Vis-à-vis // Mirror, Mirror on the Wall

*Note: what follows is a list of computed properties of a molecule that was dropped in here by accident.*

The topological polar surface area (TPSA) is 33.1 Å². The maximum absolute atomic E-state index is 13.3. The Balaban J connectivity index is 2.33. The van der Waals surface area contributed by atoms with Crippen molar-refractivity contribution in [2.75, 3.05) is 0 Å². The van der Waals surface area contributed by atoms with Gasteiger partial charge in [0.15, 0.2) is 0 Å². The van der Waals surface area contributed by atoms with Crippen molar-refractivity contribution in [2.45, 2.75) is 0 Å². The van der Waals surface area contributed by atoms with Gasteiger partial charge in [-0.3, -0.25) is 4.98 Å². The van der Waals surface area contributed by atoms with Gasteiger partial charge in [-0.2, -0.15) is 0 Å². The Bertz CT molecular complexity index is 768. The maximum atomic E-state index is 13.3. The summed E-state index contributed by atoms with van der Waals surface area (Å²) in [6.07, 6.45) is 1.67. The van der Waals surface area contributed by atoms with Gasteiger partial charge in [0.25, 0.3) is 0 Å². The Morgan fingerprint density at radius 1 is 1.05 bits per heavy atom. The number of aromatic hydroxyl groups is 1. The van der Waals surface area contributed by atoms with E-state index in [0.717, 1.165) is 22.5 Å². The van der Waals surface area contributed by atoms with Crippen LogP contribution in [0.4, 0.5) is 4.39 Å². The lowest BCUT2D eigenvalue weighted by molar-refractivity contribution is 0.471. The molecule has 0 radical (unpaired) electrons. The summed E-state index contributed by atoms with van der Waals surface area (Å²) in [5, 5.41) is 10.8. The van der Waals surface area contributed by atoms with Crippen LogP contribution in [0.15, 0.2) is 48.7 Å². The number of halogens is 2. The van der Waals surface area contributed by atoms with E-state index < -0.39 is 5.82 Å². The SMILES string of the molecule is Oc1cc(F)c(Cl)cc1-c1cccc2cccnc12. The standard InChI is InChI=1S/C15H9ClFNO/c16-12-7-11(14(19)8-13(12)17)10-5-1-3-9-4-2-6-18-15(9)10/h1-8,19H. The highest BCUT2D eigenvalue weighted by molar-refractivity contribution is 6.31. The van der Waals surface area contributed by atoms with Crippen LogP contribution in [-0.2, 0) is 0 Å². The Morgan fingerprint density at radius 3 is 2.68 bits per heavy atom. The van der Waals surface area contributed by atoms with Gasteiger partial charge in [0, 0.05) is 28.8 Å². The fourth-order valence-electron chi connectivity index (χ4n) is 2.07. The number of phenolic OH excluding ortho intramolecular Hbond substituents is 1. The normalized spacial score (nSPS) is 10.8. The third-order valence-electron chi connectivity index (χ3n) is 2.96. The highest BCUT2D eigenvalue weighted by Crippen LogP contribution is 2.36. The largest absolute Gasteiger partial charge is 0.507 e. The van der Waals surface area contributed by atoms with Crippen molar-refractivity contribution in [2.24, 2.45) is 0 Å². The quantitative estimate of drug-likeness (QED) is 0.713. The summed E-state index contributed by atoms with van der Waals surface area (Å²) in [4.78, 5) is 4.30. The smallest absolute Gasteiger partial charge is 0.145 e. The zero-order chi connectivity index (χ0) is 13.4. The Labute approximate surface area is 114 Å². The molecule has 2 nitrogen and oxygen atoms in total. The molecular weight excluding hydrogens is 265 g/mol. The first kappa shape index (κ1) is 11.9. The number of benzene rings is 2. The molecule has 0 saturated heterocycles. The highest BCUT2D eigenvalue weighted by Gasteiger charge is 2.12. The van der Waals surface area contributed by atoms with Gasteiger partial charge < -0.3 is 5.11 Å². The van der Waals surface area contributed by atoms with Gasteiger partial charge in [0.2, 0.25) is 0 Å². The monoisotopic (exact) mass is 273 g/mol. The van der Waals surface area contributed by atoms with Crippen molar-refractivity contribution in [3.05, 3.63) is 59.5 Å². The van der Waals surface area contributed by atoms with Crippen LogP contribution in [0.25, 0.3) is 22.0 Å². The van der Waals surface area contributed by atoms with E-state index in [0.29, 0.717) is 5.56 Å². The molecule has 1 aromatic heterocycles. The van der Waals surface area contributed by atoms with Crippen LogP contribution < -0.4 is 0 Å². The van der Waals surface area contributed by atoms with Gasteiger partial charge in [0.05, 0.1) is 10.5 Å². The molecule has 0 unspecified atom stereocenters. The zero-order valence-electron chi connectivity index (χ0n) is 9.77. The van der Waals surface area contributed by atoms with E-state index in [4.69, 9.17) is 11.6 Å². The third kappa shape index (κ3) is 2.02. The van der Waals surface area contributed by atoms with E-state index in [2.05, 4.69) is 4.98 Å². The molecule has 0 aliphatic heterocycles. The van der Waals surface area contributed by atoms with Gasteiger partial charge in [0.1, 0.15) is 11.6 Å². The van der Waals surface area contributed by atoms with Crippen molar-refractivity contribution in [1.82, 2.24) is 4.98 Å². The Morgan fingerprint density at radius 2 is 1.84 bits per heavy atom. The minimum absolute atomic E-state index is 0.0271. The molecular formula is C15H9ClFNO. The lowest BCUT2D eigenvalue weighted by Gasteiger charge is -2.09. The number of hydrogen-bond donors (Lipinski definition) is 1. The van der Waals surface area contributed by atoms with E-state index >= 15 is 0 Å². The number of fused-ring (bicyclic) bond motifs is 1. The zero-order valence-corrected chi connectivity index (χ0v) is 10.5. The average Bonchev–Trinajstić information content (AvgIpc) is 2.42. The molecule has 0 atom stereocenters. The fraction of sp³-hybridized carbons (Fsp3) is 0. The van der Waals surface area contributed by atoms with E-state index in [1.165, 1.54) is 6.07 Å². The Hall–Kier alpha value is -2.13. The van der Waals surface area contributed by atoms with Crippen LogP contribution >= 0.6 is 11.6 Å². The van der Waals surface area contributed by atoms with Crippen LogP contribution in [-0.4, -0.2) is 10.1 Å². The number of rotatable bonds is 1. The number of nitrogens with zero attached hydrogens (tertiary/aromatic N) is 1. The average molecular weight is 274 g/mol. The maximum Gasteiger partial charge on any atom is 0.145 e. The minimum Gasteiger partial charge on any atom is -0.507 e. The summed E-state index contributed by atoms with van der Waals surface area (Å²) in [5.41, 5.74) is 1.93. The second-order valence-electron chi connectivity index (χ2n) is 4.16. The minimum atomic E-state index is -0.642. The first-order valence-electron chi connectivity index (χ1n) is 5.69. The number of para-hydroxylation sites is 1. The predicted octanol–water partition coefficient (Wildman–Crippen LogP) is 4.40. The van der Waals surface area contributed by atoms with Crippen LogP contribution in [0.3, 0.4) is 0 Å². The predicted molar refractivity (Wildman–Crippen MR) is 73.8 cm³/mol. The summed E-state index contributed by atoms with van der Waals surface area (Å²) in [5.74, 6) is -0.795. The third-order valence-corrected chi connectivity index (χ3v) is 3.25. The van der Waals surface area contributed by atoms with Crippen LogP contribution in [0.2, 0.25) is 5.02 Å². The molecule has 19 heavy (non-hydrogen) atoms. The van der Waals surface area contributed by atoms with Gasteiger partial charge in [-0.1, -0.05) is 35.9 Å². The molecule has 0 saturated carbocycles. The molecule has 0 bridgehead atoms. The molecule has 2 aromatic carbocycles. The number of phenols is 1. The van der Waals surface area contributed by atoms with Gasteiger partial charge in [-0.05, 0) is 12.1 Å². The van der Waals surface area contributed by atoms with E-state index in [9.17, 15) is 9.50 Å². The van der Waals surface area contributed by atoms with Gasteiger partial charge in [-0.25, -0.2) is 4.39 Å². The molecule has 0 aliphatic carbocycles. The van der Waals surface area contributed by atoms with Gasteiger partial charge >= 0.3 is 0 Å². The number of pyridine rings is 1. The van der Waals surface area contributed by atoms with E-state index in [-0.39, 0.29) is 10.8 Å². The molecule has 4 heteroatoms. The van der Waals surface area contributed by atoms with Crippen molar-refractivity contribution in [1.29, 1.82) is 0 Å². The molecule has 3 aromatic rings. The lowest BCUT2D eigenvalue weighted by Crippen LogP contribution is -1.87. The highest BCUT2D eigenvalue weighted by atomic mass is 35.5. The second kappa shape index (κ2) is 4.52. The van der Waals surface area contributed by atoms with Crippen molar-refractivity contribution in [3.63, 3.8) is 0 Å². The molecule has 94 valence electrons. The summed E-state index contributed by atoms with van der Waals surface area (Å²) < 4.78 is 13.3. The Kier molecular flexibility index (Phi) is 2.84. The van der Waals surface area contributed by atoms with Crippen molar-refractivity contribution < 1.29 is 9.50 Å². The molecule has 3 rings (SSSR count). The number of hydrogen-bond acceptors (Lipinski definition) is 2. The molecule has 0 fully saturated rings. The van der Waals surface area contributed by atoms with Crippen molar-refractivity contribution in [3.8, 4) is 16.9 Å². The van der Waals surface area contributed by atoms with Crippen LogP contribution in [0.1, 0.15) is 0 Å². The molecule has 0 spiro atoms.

Mirrors form a visible vis-à-vis and give us the opportunity for self-observation – providing that every mirror also alters and influences the image it transports. Christoph Girardet concerns himself in his elegant found-footage film The Eternal Lesson with the observation of art students who not only try to mirror reality in their work but to capture it as well with their creative means. Girardet reproduces the tentative, constantly renewed comparative approximation of the model with filmic devices. In Amy Mike Hoolboom asks how media pictures can influence and disturb self-perception, creating in the process the (fictional) portrait of a young woman who has lost her image. The artist Ferhat Özgür observes two elderly Turkish women in Metamorphosis Chat: One of them is employed and lives a more or less secular life, the other wears a headscarf and has a considerably more religiously-oriented world view. They gigglingly decide to simply take the figure of speech “to walk in someone else’s shoes” literally. In the charming, nimble-footed film BerlinBeirut Myrna Maakaron portrays two very different cities that merge before the camera into an imaginary place where the lightness of “now” suppresses the heaviness of history. The Dutch artist Marjoleine Boonstra combines a high formal aspirations with a clearly political perspective on her themes. For her touching film Sa Nule she observed people in a Bosnian-Croatian refugee camp who after a year saw each other for the first time in a mirror. Kip Fulbek, finally, focuses on mass media stereotypes and humorously shows that media-oriented clichés of multiethnic characters come nowhere close to being able to create an adequate mirror image of the complexities of reality.